Kashmir did not even bat an eyelid when chief minister Mufti Mohammad Sayeed died in January. Barely 7,000 people attended his funeral—many of them were security personnel. Life continued uninterrupted in the valley.
Six months later, Burhan Wani, a 22-year-old commander of the militant group Hizbul Mujahideen, was killed by the security forces on July 8. Srinagar and Kashmir came to a standstill. More than 50,000 people attended his funeral procession. And the state has been on the boil ever since.
The Mufti's sparsely attended funeral had not gone unnoticed. It wasn't just the political unrest that worried the Centre and security forces when he died. The security forces had felt the need to revisit curfew plans and deployment of forces, identify trouble spots and train security personnel to tackle the impending unrest. But once governor's rule was imposed in the state owing to the delay in forming a new government after the Mufti's death, the security plan was sidelined.
“Had the review process happened, the situation could have been contained better,” said a top security official in Kashmir. More than 40 people died in the clashes and hundreds have suffered injuries.
The resentment is nothing new. Nor are the grouses. What, however, seems to be on the rise is the anger. “There has been an increasing trajectory of worsening,’’ says Radha Kumar, one of the three interlocutors for Jammu and Kashmir during the UPA government. “It was bad in 2001; in 2009 it was worse; 2010 was a disaster and 2016 may not have as many casualties but there is a hardening of anger.”
This time, however, it is a little more complicated than six years ago.“In the last four to five years, the valley has gone through a process of religious and social radicalisation. This, to a large extent, has shrunk the space for contemporary thought and resultantly diluted the ideals of Kashmiriyat,’’ says General Bikram Singh, former Army chief.
Kashmiris' frustration is visible in the kind of support that people like Wani get and the turnout at the funerals of militants. Couple this with the radicalisation in the state, and you have a lethal combination. “Public outreach is the key to deal with the current crisis. Such situations can't be handled by security forces alone,” says D.K. Pathak, former director general of the Border Security Force.
This is the real test for the Narendra Modi government, which was hoping to begin a new chapter in the valley—especially as the BJP is part of the state government. Ram Madhav, party general secretary, says the government will handle the issue appropriately. “It will be tough with the separatists and it will address the concerns of the Kashmiri people,” he says.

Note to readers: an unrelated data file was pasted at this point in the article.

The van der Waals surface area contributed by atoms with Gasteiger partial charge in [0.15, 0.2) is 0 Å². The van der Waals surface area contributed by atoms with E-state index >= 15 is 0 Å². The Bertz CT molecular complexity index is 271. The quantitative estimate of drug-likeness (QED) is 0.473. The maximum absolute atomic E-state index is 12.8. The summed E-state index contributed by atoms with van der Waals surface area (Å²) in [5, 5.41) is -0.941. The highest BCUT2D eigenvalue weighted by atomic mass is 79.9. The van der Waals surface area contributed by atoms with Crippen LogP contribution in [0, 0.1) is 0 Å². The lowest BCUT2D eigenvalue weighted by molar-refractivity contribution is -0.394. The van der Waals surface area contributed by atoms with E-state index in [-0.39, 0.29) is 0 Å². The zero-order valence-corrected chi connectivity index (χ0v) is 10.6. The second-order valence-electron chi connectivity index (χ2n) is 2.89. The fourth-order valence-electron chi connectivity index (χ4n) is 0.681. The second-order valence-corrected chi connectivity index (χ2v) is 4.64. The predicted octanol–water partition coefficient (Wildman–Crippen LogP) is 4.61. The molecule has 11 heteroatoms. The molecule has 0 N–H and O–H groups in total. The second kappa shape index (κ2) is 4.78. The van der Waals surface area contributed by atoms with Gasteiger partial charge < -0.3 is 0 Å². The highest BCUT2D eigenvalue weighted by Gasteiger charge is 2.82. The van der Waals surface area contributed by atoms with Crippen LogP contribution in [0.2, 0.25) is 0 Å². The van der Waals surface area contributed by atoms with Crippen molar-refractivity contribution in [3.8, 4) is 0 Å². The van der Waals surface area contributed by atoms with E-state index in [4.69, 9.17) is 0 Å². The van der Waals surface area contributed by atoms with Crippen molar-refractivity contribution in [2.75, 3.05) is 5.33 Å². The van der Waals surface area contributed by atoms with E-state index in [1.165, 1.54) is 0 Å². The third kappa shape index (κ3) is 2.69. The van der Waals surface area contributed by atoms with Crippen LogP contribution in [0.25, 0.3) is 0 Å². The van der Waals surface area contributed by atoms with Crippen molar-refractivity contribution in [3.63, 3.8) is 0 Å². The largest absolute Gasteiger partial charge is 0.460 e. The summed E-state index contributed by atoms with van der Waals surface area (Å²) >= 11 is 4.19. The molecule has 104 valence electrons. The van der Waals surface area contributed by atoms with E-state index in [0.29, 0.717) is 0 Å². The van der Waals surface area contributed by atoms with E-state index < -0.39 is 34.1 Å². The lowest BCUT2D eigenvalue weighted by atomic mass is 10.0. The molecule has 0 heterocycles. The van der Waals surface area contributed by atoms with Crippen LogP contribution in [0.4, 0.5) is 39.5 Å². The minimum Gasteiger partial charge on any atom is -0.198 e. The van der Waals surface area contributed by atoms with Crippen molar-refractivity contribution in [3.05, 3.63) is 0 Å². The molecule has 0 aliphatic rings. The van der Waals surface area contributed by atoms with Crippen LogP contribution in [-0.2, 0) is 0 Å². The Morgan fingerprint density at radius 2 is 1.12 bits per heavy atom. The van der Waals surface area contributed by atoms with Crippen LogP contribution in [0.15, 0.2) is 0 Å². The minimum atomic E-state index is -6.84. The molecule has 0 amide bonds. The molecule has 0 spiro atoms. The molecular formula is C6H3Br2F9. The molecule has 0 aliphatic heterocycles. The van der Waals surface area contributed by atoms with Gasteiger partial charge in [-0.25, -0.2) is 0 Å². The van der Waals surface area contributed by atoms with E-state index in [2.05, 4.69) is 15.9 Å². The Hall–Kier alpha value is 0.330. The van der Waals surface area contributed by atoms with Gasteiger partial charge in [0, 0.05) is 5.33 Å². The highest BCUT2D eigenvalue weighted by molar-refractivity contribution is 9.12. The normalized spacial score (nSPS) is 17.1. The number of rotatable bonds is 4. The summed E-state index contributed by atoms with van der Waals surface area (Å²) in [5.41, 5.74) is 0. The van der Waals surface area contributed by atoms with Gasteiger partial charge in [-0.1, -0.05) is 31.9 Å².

The Manmohan Singh government had tried this formula, but without making much headway. The interlocutors' report went into “the dustbin,’’ says G.K. Pillai, former home secretary. “We tried very hard to implement some points, but there was no political will,” he says. The question is, whether the BJP will be any different. “The government moves from crisis to crisis. One of the basic problems that we have, whether it is the Central government or any major party, is that the people of Kashmir are left out,’’ says Pillai.
The situation on the ground, despite Modi's promises of economic help, has not altered much. Kashmir has the highest unemployment rate in north India—six lakh youth have registered in employment exchanges.
As a seasoned diplomat puts it, it is a fact that each time the India-Pakistan relationship falters, the valley spirals out of control. “Pakistan has a declared policy of treating Kashmir as a disputed state and it openly provides moral and material support to those who ask for resolution of Kashmir imbroglio. India has not succeeded in carrying forward the dialogue process with Pakistan and to win the hearts of Kashmiris through effective governance and functional democracy,” says M.M. Ansari, former chief information commissioner and interlocutor for Jammu and Kashmir.
But the sparring has gone from bad to worse. Pakistani Prime Minister Nawaz Sharif’s declaration that “Kashmir will one day become Pakistan’’ seems to have struck a raw nerve. Foreign Minister Sushma Swaraj, usually measured in her responses, shot back the next day: “The whole of India would like to tell the Prime Minister of Pakistan that this dream will not be realised even till the end of eternity.”
While Pakistan raising Kashmir's separation is not new, Sharif’s dream is more about the domestic politics than Kashmir. Sharif, who has just returned from London after heart surgery, is playing to his own constituency. Also, with a change of command due in the Pakistan Army in November, it is possible that he is following the Army's instructions.
Modi stood in the Sher-i-Kashmir stadium in Srinagar in November last—addressing some 12,000 people—and promised a package of 080,000 crore, a new beginning and “Delhi’s dil’’ which was always with the people of Kashmir. The problem, however, is, the young Kashmiris do not want hearts. They want to be part of something more nebulous. That is the hardest part.